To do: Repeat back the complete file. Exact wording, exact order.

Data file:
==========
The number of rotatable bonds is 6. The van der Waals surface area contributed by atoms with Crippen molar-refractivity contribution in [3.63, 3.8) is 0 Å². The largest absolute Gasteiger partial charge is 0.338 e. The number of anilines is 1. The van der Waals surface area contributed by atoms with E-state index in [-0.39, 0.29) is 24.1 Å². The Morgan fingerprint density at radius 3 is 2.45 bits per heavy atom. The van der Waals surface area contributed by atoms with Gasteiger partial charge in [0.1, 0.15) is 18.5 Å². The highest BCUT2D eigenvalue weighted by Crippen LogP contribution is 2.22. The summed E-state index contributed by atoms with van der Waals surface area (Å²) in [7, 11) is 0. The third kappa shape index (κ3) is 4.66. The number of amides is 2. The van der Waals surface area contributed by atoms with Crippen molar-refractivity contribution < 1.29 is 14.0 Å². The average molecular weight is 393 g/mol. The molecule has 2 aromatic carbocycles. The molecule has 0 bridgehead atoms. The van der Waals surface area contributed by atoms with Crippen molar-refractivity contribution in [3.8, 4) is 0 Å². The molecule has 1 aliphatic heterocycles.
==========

The number of rotatable bonds is 6. The van der Waals surface area contributed by atoms with Crippen molar-refractivity contribution in [3.63, 3.8) is 0 Å². The largest absolute Gasteiger partial charge is 0.338 e. The number of anilines is 1. The van der Waals surface area contributed by atoms with E-state index in [-0.39, 0.29) is 24.1 Å². The Morgan fingerprint density at radius 3 is 2.45 bits per heavy atom. The van der Waals surface area contributed by atoms with Gasteiger partial charge in [0.1, 0.15) is 18.5 Å². The highest BCUT2D eigenvalue weighted by Crippen LogP contribution is 2.22. The summed E-state index contributed by atoms with van der Waals surface area (Å²) in [7, 11) is 0. The third kappa shape index (κ3) is 4.66. The number of amides is 2. The van der Waals surface area contributed by atoms with Crippen molar-refractivity contribution < 1.29 is 14.0 Å². The average molecular weight is 393 g/mol. The molecule has 2 aromatic carbocycles. The molecule has 0 bridgehead atoms. The van der Waals surface area contributed by atoms with Crippen molar-refractivity contribution in [3.8, 4) is 0 Å². The molecule has 1 aliphatic heterocycles.